Property 24/10 - 432

New stats reveal SA property’s ‘hidden’ strength and resilience
The latest statistics from national bond originator BetterBond provide the strongest indicator yet that the residential real estate market is in much better shape than most people think - and that the impetus is coming from the ‘affordable’ sector.

It may be more difficult to achieve home sales and prices may not be rising as fast as one would like, but the fact is that both the number and the value of transactions were up in all the major centres we monitor during the six months to end-September when compared to the same period of 2017,” says BetterBond CEO Rudi Botha.

“And while an increase in value could just be attributed to higher home prices, the increase in the number of transactions confirms continued growth in the appetite for homeownership among SA consumers, which is very encouraging indeed considering the VAT, fuel price and municipal tariff hikes they have had to deal with in the past 12 months.”

Best property types for South Africans investing in the UK
Rental yield is an important factor when considering what type of property investment to make. It determines how much you’ll earn from a rental property compared to the property’s cost. If you’re looking to make money from your investment in the short- to mid-term, rental yield may well be your focus.

Craig Illman from Propwealth, a UK based property investment business, highlights the pros and cons of the various property types in which South Africans are now investing in the United Kingdom.

Upgraded Victorian and Edwardian flats
“The easiest way to enter the market is by investing in one and two bed flats which are in established, regenerating, neighbourhoods and that have been totally upgraded,” Illman says. “Currently we are investing ourselves in Liverpool, in middle class, blue-collar areas, where tenants cannot afford to buy homes and therefore the tenant base is massive.”

What to do when your neighbour’s home is devaluing your property
Much like how that one scuffed dining room chair will lower the value of the whole set, one unkept property will drag down the prices of all the surrounding homes.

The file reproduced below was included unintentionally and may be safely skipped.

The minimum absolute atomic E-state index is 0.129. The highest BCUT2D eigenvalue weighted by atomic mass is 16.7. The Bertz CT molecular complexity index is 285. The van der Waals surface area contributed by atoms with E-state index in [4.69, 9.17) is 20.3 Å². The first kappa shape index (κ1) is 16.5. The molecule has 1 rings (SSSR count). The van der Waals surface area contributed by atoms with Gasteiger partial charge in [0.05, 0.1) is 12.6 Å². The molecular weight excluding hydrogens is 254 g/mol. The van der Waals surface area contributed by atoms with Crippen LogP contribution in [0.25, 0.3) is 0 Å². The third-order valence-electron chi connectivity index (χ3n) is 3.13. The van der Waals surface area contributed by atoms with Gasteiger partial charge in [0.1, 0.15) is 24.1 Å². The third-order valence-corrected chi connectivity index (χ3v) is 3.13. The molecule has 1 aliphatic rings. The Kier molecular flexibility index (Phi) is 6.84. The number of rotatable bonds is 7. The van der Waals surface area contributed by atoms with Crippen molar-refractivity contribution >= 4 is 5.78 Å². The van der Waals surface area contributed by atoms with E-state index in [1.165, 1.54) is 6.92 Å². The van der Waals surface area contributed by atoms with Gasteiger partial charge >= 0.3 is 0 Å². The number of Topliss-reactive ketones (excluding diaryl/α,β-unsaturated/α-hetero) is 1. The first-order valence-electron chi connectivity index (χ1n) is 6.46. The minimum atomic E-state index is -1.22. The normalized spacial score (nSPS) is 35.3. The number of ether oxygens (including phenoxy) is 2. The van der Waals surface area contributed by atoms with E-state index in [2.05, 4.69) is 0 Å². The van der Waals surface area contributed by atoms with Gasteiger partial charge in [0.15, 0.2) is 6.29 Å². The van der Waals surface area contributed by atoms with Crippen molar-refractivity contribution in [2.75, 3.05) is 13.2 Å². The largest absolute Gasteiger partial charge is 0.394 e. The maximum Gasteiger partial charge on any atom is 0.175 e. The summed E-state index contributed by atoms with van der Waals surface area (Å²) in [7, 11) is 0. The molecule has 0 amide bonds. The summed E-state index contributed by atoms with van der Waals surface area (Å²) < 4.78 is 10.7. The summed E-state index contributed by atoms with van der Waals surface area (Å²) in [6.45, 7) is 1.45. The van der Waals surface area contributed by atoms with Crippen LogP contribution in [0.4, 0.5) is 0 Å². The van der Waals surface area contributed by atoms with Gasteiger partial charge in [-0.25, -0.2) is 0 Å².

Regional Director and CEO of RE/MAX of Southern Africa, Adrian Goslett, warns that as thorough as you might have been in your suburb research before buying your current home, living next to a negligent neighbour can happen to anyone at any point in time.

“Nobody can predict the future. All it takes is for your current neighbours to fall into some financial crisis that causes their home to go to wrack and ruin, or to relocate and have a real-world version of ‘The Addam’s Family’ move in next door. The unfortunate reality is that homeowners do not have many options available to them if ever they find themselves in this situation,” Goslett explains.

Are ‘For Sale’ signs still relevant when marketing a property?
It’s always been standard practice that when you put your home on the market, a 'For Sale' sign goes up on your kerb or wall, but, with over 80% of buyers now starting their searches online, many sellers are questioning the effectiveness of this traditional marketing tool.

Back in the day, this was one of only two real marketing methods available to agents, the other being placing advertisements in newspapers. However, since the advent of the digital age, all it takes is a few mouse clicks for buyers to find all the available properties in their preferred areas, as well as filter their searches to exclude property types and features that don’t suit their needs.

So, do for sale signs actually help boost home sales, or are they simply a longstanding tradition we continue to uphold?

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